Höfn, between the living and the dead

Director of photography Maria Von Hausswolff speaks about her work on "A White, White Day", a film by Hlynur Pálmason

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Following Winter Brothers for which she earned the award for First feature film at Camerimage in 2017, the young Swedish cinematographer Maria von Hausswolff again joined forces with Icelandic director Hlynur Pálmason on a drama that portrays a former police officer mourning the loss of his wife and who brings his young daughter along on an uncertain quest into the past. Alongside the impressive Ingvar Sigurðsson (for whom the film was written), the little girl (Hlynur Pálmason’s own daughter), and a visual landscape made up of gradients of fog and rain surrounding the coastal town of Höfn (which simply means “port” in Icelandic) in the south-western part of Iceland. (FR)

There are many connections between the whiteness of Winter Brothers and A White White Day...

Maria von Hausswolff : Visually Winter Brothers is a more playful, naive and expressive film. A White, White Day is still playful but much more mature and subtle. The rhythm shifts between long, almost medita-tive scenes and long super intense scenes. On A White, White Day, we worked a lot with the cho-reography between the camera and the actors.

I think that the whiteness really doesn’t have any connection at all. In Winter Brothers, the weather has no importance for the actual story. The title A White, White Day does come from a series of photographs of a snowstorm where everything is white, which Hlynur (the director) had taken many years ago and which he called White Day. In A White, White Day the “whiteness” refers to the fog in the mountains and in Iceland there is a saying that when everything is white and there is no longer any difference between the earth and the sky, then the dead can talk to those of us who are still living. A White, White Day is about a man who is grieving his dead wife and about how complex love is and can be.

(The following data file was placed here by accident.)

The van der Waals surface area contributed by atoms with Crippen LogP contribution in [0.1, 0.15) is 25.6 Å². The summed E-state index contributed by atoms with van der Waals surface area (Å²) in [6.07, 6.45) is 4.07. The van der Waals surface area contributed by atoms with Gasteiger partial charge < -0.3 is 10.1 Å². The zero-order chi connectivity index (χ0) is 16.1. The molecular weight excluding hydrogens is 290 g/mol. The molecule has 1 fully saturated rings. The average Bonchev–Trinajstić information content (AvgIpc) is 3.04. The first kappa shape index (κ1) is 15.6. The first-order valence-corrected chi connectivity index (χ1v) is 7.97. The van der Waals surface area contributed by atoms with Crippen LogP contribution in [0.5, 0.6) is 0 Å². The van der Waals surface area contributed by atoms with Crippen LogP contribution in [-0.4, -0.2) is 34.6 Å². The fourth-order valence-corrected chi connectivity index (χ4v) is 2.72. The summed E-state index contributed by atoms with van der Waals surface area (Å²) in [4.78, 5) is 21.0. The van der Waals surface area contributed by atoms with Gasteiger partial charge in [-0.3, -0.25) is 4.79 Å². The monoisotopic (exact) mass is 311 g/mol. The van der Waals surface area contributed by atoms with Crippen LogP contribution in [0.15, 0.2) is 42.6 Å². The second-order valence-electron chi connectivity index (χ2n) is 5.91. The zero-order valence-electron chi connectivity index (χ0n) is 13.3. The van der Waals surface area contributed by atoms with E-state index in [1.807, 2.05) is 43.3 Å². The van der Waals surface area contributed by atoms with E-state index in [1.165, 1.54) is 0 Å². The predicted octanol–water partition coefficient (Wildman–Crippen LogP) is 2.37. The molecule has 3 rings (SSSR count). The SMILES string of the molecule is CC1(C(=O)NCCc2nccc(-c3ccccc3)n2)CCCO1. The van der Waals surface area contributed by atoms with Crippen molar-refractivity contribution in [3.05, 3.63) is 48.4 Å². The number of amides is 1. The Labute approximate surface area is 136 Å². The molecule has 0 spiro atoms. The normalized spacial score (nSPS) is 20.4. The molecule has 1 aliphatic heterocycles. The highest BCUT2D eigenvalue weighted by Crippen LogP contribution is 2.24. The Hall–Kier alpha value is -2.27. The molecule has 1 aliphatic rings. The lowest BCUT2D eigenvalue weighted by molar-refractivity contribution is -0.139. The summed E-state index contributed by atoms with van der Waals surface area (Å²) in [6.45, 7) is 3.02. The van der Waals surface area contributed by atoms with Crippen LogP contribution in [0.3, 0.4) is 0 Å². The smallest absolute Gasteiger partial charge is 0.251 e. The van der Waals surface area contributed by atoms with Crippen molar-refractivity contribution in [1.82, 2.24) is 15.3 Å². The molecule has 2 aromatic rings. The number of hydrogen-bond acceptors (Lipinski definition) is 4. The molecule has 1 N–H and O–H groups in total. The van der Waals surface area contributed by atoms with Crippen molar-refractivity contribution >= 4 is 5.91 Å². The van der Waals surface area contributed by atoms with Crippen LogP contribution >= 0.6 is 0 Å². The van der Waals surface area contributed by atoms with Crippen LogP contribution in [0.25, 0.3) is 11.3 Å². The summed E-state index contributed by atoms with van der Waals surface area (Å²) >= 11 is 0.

My collaboration with Hlynur started when we were at filmschool together and he introduced this film to me in 2013-2014. He sent me visual diaries and music clips, and he already had the main cast in mind at that time. It’s great to be introduced to a film that early in the process, it gives you time to dig, collect and digest a visual language together, and that made our communi-cation and collaboration very intuitive to the point where it’s sometimes almost telepathic on set.

How did you make this film ?

MvH : The scene with the house in changing seasons was shot over the course of two years before the other scenes were made. We shot the rest of the scenes during about 8 weeks in the summer of 2018, from August to early October. It’s during these two months that the weather starts to get more interesting and dramatic. We needed the dramatic weather, as it played an important role in this film. Since the weather was very unpredictable and quickly- changing, it could be both excit-ing and challenging when shooting, especially the outdoor scenes and the scenes with the white fog.
The film has three main locations : the mountain road, the police station, and Ingimundur’s house.

Why 35mm ?